February is an unstable time of the year. It isn’t spring and it isn’t winter. There are a few 50 degree days that trick us into spring fever before the heaviest snows even come. Still, the horses are shedding, days are longer and it’s hard to not want outside again full-time. There’s no rhythm in this bi-polar month.
If the routine is erratic, why fight it? Celebrate failed intentions as art. Do something different and say it’s on purpose. Make lemonade-icicles.
Why not get creative with some horse-play on the ground? Too much of the time, we focus entirely on working on our riding skills. We’re so serious about work, or it’s the vet or the farrier. Enough! All work and no play make you a dull partner.
For our horses, it’s always about relationship, and they don’t differentiate much between mounted and ground work. (Read that line twice!) They are more interested in connection and cooperation and establishing it on the ground is the first step to a great ride. Would you like to feel your horse tugging on the lead rope towards the arena?
The current message from my horses and my client’s horses is blunt: Let that pony run! They have kinks that to buck out. Cold weather creates a natural tension in their muscles, horses need to stretch out the knots. Find some safe footing, wrap his legs if you want, but let ‘em go! Then stand and watch them in full glory as they run by and look at you right in the eye, and then rocket away. Love and respect at a gallop! When he digs in and bolts, let out a big whoop so he knows you feel it, too. Horse play!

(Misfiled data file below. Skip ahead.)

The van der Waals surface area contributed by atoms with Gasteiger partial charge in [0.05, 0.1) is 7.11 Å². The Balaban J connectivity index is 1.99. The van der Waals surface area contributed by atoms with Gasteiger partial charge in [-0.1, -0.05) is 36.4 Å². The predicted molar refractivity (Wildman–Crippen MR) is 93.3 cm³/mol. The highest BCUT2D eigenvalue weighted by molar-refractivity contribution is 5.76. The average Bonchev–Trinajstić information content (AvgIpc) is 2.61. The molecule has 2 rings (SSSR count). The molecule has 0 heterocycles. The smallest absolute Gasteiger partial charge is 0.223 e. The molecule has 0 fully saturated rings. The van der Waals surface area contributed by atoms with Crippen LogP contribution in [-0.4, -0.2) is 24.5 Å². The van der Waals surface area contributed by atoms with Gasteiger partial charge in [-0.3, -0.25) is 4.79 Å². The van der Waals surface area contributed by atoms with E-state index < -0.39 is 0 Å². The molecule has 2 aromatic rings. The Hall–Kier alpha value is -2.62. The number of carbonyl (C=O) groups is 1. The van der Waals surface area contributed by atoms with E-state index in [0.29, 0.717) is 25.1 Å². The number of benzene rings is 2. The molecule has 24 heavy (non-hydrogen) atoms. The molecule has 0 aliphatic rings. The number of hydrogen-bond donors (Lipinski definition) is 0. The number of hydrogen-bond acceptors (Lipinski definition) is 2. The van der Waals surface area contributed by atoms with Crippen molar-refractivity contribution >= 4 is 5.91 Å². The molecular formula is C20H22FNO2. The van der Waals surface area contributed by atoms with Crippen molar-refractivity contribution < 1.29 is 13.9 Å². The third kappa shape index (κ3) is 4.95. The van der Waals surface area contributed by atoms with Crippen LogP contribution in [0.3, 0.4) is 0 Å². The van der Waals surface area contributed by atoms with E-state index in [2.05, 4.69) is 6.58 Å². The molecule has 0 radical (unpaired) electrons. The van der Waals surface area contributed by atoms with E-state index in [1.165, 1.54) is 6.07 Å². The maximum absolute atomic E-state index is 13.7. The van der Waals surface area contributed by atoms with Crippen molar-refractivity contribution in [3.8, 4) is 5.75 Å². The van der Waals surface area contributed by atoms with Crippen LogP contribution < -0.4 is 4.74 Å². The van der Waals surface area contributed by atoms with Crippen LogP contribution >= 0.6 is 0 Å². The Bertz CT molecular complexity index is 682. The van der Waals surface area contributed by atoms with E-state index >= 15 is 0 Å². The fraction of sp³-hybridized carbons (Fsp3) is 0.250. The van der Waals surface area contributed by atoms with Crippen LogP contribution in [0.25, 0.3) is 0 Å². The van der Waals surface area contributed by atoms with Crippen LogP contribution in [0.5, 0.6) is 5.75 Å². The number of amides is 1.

Once the initial bit of galloping and bucking settles down, it’s time for fun. Horses communicate through body language, so the quickest way to get into his head is through a conversation using your body. Start with big cues if you need them, but then get very small and as light as breath. Listen to him closely, and reward every try. He doesn’t have to be perfect, he just has to try. Reward h and keep it light. You be interesting enough that he stays with you, even without a rope.
It’s easier than it looks. Each of the rescue horses that come here from Ruby Ranch start training this way, and each one does transitions off my breath the first day. It makes sense to them. So, lighten up, give a big inhale for upward transitions and exhale for downward. Then get playful. (More tips here.)
It could be free jumping or freestyle dancing, or anything thing else you imagine with ‘free’ in the title. If you are using objects in the arena as obstacles, then it’s Horse Agility, the most fun of all.
If your horse looks bored, well, that’s all about you. Too much correction and not enough direction. Get out ahead, give him a demonstration. Crank up the music, and find an irresistible anthem, then dance till you drop. Give your horse a chance to join you, with lots of verbal reward, laugh out loud. Engage him to follow or mimic you. It’s the birth of liberty work! If people at the barn stare, all the better. They won’t look at you in that bored way from now on either.
The best part of this game is that you make up the rules, the cues, everything. There is no wrong answer from the horse, just negotiation towards a goal. No one else has a better advantage from breed or riding discipline. It is a very equal playground.
If your horse is the stoic sort, it might take a couple of tries for the two of you to find a mutual game, but there’s time. After all, its February and there isn’t anything better to do.
The more horses teach me about ground-play, the more I know how much we under-rate the important benefits it provides both horse and rider. It is the quickest path to understanding and communication, and because it’s play, it’s really dynamic. Let your horse have a voice, a sense of humor. It might not be what you expect, but once they start sharing, it’s hard to shut them up, and that’s responsiveness.
Stay playful and keep an open eye. Let your horse surprise you.
Anna Blake, Infinity Farm.
P.S. Looking forward to a summer of playing with Horse Agility here at Infinity Farm.